U.S., allies' jets poised to fly over Libya as other nations mull strategy
The planned military action in Libya marks a rare international intervention in which U.S. forces will not take the lead operational role.
With French, British and United Arab Emirates jets poised to begin flights over Libya, and other European and Arab forces assembling to aid enforcement of a no-fly zone, the Americans were far from the pending action, in ships offshore and surveillance aircraft high above.
President Obama, in an East Room statement on Friday, described U.S. tasks as "shaping" and "enabling" operations, which administration officials said would include sea-launched strikes on Libyan air defenses to make the skies safe for others and command-and-control functions.
"I also want to be clear about what we will not be doing," Obama said. "The United States is not going to deploy ground troops into Libya. And we are not going to use force to go beyond a well-defined goal - specifically the protection of civilians in Libya."
Although military officials did not rule out the use of U.S. fighters and bombers in subsequent phases of the Libya operations, should they become necessary, Obama made clear to the lawmakers he gathered for a White House briefing that there were no initial plans to use U.S. aircraft.
In his meeting with congressional leaders, Obama emphasized that "he was not authorizing any soldiers or fighter planes at this juncture," according to a staffer for Sen. Richard Lugar (R-Ind.), who this week raised concerns about Obama's authority to use force in Libya without a congressional declaration of war.
Sen. John F. Kerry (D-Mass.), who had strongly urged intervention in Libya, said the international mission outlined by Obama "very much meets" his own demands for action. The U.N. resolution adopted Thursday, authorizing the use of "all necessary measures" to protect Libyan civilians, Kerry said, "leaves the coalition a lot of flexibility to . . . do what we need to do to shift the balance."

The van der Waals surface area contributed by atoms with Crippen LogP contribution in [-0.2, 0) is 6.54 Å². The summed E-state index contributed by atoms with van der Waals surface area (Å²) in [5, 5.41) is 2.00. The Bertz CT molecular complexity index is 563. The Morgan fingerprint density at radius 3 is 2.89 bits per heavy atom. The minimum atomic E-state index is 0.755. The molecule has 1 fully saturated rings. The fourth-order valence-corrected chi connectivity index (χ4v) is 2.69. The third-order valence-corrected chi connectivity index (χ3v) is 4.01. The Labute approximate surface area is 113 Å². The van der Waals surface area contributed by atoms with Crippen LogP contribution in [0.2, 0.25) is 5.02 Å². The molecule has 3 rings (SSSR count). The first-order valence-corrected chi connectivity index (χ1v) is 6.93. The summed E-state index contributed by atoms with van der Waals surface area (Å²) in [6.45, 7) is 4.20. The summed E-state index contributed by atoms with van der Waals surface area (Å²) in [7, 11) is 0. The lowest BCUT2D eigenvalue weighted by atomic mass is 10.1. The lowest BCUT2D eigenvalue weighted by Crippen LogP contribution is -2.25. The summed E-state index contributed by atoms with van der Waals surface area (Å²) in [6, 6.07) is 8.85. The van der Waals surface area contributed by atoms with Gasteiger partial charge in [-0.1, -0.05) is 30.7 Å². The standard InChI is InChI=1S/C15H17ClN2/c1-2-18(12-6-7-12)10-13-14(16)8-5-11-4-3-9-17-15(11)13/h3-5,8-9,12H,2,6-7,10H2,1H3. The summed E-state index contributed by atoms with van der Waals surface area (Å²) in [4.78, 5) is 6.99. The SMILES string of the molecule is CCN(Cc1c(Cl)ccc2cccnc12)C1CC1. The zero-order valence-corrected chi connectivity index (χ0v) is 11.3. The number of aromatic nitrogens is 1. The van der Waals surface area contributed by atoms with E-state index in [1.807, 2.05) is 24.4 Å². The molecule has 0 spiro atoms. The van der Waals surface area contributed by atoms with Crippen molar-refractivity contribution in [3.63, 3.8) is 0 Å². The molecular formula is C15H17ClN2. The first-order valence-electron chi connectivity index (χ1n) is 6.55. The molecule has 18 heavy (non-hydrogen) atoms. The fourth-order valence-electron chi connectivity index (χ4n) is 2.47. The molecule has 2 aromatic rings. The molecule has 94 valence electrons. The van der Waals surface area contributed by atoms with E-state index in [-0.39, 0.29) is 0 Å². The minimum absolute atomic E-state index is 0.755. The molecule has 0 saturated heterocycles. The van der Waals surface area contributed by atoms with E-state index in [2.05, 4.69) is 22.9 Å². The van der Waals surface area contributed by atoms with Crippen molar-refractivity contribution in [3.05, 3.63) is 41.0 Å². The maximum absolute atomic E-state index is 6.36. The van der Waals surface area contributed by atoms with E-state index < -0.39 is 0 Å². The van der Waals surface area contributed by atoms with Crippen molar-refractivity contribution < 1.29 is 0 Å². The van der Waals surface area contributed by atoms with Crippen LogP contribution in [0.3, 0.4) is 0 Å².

U.S. and European officials discussed the Libyan operation on condition of anonymity as plans were being finalized late Friday.
Among the many decisions still to be made was whether the early stages of the Libyan mission would be conducted under the auspices of NATO or the individual countries that have agreed to participate."It may happen in phases," a NATO official said, with NATO taking over within several days after the "first phase."
Events on the ground, including the extent to which Moammar Gaddafi's ground forces cease movement and operations, will determine whether jets enforcing the no-fly zone will also attack Libyan tank and offensive formations, officials said.
As the operation progresses, particularly after NATO command is assumed, other nations are expected to contribute forces. Officials said that Qatar, Jordan and Saudi Arabia were considering sending aircraft.